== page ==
(3) Points are great because people don't consider them "cash" but instead something they don't mind parting with. More of a rebate.

So the economics of it are that the bank collects $0.018 in interchange for every dollar spent on a card, converts that to a point that costs them $0.007 to deliver, which the airline services for $0.006 by disposing of inventory that would otherwise go unsold.

The airline wins again because they've created a secondary market for unsold inventory that they can sell to leisure travelers without undercutting the amount they can sell the same inventory for to business travelers.

It's a very nuanced and successful way of motivating people who have a choice to make the choice you want them to make.

On the other hand, $0.01 in cash back costs the bank $0.01, and then if you redeem for travel the airline gets paid $0.01, and you get $0.01 in value.


But conversely the value of points have to be discounted by the risk of loss of utility or future devaluation.

When the credit card says $200 in cash-back rewards, there's a lot less room to play games. 20,000 miles might buy a ticket today, but only an upgrade tomorrow. And that even assumes the ticket you wanted was available through the program you decided to back.


It’s 1 cent if you’re lucky. I’d probably value an airline mile (or hotel point) at $0.003 or less, based on my usage patterns and comparing the USD price versus the point/mile price.


It varies a lot depending on the program. $0.003 for you as a customer is way too low, since you can redeem them for actual goods on their websites for usually $0.007. That's still way too low if you actually want to fly anywhere. Benchmark value of points when redeeming for economy is between $0.01 and $0.015. When redeeming for business its $0.03-0.06. When redeeming for first, its $0.10-$0.20

In general rule of thumb is Alaska miles are worth $0.02, American are worth $0.013, United are worth around $0.013, Delta are worth $0.01 (since you can redeem them for $0.01 as cash towards paid tickets if you have one of their credit cards).

Hotel points are different, Hilton, IHG and Club Carlson are around $0.005, Marriott are worth around $0.009, and Hyatt are worth $0.016.

But I digress, that's value to the end user. We're debating what the credit card company pays the airline for it.


I’ve searched United flights for many years, and have never found one at over $0.01. Plus the usual taxes and fees, end it’s worth less.

If a flight is $500, the miles are always >= 50,000, at least on United.

Hilton’s points are worth far below $0.01. I don’t know what they go buy, but it’s usually $0.005 at best, if not worse whenever I have searched it.


One of the few good things about redeeming Hilton and Marriott hotel points is the 5th night free benefit [1][2], which bumps the value of one's hotel points by around 20–25% in some cases.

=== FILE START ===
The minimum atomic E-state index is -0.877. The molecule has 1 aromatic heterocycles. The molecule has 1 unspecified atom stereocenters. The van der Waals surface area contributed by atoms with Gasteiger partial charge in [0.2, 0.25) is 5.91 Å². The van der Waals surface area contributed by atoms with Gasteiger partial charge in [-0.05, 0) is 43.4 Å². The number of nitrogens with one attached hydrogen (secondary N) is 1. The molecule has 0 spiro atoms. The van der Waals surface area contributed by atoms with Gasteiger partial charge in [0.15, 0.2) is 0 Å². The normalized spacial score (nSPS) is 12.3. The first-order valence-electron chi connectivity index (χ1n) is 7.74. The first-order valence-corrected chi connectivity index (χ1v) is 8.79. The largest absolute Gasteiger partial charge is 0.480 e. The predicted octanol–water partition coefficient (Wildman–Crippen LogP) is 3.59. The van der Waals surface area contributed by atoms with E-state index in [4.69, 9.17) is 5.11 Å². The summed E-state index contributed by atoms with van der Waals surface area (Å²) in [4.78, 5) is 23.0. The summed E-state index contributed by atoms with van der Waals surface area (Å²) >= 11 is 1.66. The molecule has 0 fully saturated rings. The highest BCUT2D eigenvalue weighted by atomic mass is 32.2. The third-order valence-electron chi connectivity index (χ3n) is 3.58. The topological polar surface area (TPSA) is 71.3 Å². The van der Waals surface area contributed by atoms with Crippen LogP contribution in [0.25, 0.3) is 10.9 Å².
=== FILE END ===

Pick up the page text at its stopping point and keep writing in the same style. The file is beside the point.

[1] https://hiltonhonors3.hilton.com/en/promotions/5th-night-fre...

[2] https://www.marriott.com/loyalty/redeem/hotels/free-nights.m...


If you're booking economy flights, you're probably not getting good value.

International business and first class flights are often 2x or 3x the number of miles, but usually 5x to 15x the number of dollars.


Indeed Hilton is worth about $0.005 as I mentioned.

United, however, are worth substantially more. I just redeemed 77K for a one-way business class flight from SFO to IST non-stop on Turkish, which was priced at $2000 on a half-round-trip basis ($0.025).

It's actually quite easy to get $0.015 on United when redeeming for economy class. Maybe Pandemic pricing is messing with the numbers, but this shouldn't be too challenging most of the time. They don't impose fuel surcharges which helps a lot.


And better yet, should the airline be in trouble it will be able to void or devalue unspent points. It is like a debt you might be able to write off in the future so there's got to be a present value of that which is baked into the valuation.


Sorry I wasn't clear. Indeed the banks buy miles from the loyalty system. But those will usually be spent later, so it's not a pure profit. Whereas there is also a flat fee paid immediately as a "printing right"


What does breakage mean in this context?


The miles expire unused.


Cost of customer acquisition in the financial space is enormous, so no surprise there.


At least on an accounting basis though, airlines do actually make remarkable profits on their frequent flyer programs. In 2015 or so United disclosed their FFP business was earning ~67% margins, as against ~2% for the rest of the airline. I don't think they have disclosed more recent numbers, but margins are probably higher now.

That said, these profits are in part an accounting artifact. This is because up until very recently airline accounting rules only required carriers to realize the marginal cost of carrying a passenger when frequent flyer miles were redeemed. Since the marginal cost of a passenger is only ~$20 or so, this yields great margins.